Looking back down the hill, this used to be a soggy slope but now, with the water being channelled away along the new drain, the ground has dried out.
The bulls and the six R3 heifers are between the trees down on the left. I opened the gate for them to go into the Spring.
The cows in Flat 2, tidying up the flats.
Later I walked out to check the mob in the Swamp East Left, going via the SE Right to see how the culverts were looking.
No cattle have had access to this one between the SE Right and Left since the fencing was completed and it's looking a lot better than it often did before.
With a well-shaped approach to the culvert pipe and no cattle treading around in the drain above it, much less debris has collected at the entrance to the pipe, so water is still flowing through.
The new drain between the two culverts in the Swamp East Left was interestingly dry along its lower half: the water runs down to about this point and disappears into a little hole in the clay.
A lot of silt and branches had collected at the top end of the pipe but water was still managing to filter through. I pulled and dug it all out, allowing the water to run more freely.
Even without the animals having access to the area above this drain, we'll probably always have to remove silt because the water comes underground from the base of the big slip that originates in the hill on the north side of the boundary. That bit of hill will eventually all drift out to sea, leaving a valley here instead.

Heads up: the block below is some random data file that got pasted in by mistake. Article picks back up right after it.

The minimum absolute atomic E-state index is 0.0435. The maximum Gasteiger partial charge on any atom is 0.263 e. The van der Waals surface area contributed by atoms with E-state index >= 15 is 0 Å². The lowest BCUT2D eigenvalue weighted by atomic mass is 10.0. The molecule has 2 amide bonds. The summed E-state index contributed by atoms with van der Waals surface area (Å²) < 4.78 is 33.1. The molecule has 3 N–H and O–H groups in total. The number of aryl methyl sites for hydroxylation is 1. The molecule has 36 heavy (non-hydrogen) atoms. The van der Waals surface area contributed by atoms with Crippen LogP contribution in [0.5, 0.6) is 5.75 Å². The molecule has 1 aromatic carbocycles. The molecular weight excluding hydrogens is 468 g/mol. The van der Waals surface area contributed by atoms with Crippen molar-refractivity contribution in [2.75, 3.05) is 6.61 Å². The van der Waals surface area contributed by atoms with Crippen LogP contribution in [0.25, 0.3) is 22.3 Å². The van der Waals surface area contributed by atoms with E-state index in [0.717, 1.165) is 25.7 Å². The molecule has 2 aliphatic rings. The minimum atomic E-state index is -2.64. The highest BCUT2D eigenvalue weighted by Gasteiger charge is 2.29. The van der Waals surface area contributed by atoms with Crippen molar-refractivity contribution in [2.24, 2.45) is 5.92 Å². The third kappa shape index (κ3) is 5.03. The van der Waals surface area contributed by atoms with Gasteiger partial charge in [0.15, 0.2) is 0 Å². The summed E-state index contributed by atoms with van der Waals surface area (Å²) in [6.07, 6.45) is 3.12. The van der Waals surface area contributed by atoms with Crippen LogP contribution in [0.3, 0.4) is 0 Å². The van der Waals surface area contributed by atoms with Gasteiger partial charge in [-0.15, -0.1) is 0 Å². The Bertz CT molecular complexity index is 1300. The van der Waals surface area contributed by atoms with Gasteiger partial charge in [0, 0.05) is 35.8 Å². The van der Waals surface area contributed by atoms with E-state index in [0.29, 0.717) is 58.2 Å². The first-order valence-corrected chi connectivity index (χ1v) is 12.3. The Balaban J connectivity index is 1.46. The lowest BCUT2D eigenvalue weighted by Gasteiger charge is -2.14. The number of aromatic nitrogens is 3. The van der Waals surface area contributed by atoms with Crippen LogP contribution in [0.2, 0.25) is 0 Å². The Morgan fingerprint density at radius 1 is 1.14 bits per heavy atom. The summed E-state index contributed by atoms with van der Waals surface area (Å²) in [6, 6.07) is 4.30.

Often I check the teeth of the cattle, make sure they have the ones I expect but in the case of the youngsters, I'm interested in how many of the permanent front incisors have erupted to replace their milk teeth.
Delight 190's teeth didn't look quite right, so I took some pictures to see what was happening there: she's missing two on her left side. The first deciduous teeth are the central pair, replaced by the adult teeth by the time the animal is two years old, so losing numbers two and three on one side must have been the result of an accident. Perhaps that might explain why her growth has not been as good as I had expected? She may have been handicapped by this gap, especially during the drought, when feed was short.
The darkness of her gum is her personal pigmentation pattern: they're pink and black inside their mouths... or so I have just written and then thought, hang on, is that true? Perhaps there's something wrong there? I think we might need to put her in the head bail and have a proper look.
183 is losing her teeth as I would expect.
There are lots of sad, separated, new-born calf calls from the nearby dairy farm. Calving there has begun.
The grass hasn't been stopped by frost this season, so the Kikuyu keeps on growing.
The cows are still working their way across the flats, then the younger stock will come through in the next rotation.
I still think of Endberly as a youngster but she was born in 2011 and she's produced seven calves. There won't be one this year but I didn't want to send her away just yet. She's a nice cow.
Whenever I look at her number tag I think of Stella, holding them before we put them in Endberly's ears.
An emerging Fly agaric, near the back boundary with the Pine plantation in the hills.